Online Dispute Resolution

Dispute resolution can also take place on-line or by using technology in certain cases. Online Dispute Resolution, a growing field of dispute resolution, uses new technologies to solve disputes. Online Dispute Resolution is also called "ODR". GAMA, the Global Arbitration Mediation Association, http://www.gama.com , http://www.arbitration.com , http://mediation.com , is credited with being the first on-line ADR organization in 1995, advocating the use of ODR for resolving geographically distant parties involved in E-commerce disputes. Online Dispute Resolution or ODR also involves the application of traditional dispute resolution methods to disputes which arise online. Online Dispute Resolution (ODR) is a branch of dispute resolution which uses technology to facilitate the resolution of disputes between parties. ...


Further reading

  • Ury, William, 2000. The Third Side: Why We Fight and How We Can Stop . Penguin Putnam. New York. ISBN 0140296344
  • Morris, Catherine, ed. Conflict Transformation and Peacebuilding: A Selected Bibliography. Victoria, Canada: Peacemakers Trust.
  • David Sherwyn, Bruce Tracey & Zev Eigen, In Defense of Mandatory Arbitration of Employment Disputes: Saving the Baby, Tossing out the Bath Water, and Constructing a New Sink in the Process, 2 U. Pa. J. Lab. & Emp. L. 73 (1999)

See also

For the episode of the television series The Office, see Conflict Resolution (The Office episode) Conflict resolution or conflictology is the process of resolving a dispute or a conflict. ... The United Nations, with its headquarters in New York City, is the largest international diplomatic organization. ... Norwegian Blue Helmet during the Siege of Sarajevo, 1992 - 1993, photo by Mikhail Evstafiev. ...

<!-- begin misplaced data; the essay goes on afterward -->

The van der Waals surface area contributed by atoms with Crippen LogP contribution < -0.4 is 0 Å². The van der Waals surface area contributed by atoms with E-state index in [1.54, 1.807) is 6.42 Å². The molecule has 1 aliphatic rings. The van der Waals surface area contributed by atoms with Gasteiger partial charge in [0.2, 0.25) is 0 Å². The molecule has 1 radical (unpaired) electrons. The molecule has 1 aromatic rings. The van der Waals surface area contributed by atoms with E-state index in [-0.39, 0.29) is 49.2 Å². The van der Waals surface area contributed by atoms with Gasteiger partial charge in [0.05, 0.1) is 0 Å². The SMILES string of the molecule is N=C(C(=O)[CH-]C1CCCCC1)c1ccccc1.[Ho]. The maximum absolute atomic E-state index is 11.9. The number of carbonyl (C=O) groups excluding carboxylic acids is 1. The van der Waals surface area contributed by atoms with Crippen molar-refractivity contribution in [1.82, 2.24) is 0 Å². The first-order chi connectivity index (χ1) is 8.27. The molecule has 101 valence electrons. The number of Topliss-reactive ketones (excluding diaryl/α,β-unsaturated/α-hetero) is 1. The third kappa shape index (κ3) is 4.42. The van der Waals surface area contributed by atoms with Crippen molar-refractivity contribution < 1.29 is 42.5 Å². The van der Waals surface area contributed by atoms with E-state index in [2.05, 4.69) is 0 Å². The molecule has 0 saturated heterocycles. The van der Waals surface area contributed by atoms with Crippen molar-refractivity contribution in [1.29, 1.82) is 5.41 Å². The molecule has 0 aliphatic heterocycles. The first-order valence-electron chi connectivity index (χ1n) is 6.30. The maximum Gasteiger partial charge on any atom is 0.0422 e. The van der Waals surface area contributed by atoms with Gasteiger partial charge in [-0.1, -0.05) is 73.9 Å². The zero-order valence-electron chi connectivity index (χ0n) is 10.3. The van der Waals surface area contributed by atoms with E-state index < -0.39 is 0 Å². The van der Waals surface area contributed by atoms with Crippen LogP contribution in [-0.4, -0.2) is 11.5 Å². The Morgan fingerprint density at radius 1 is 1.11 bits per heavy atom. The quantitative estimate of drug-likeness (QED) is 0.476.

Additional Resources

The City University of New York Dispute Resolution Consortium (CUNY DRC) serves as an intellectual home to dispute resolution faculty, staff and students at the City University of New York and to the diverse dispute resolution community in New York City. At the nation’s largest urban university system, the CUNY DRC has become a focal point for furthering academic and applied conflict resolution work in one of the world’s most diverse cities. The CUNY DRC conducts research and innovative program development, has co-organized countless conferences, sponsored training programs, resolved a wide range of intractable conflicts, published research working papers and a newsletter. It also maintains an extensive database of those interested in dispute resolution in New York City, a website with resources for dispute resolvers in New York City and since 9/11, the CUNY DRC assumed a leadership role for dispute resolvers in New York City by establishing an extensive listserv, sponsoring monthly breakfast meetings, conducting research on responses to catastrophes, and managing a public awareness initiative to further the work of dispute resolvers.

Peacemakers Trust, based in Victoria, Canada, is a non-profit organization for research and education in the field of conflict resolution and peacebuilding with a list of definitions in the field of dispute resolutionan as well as an extensive searchable online bibliography.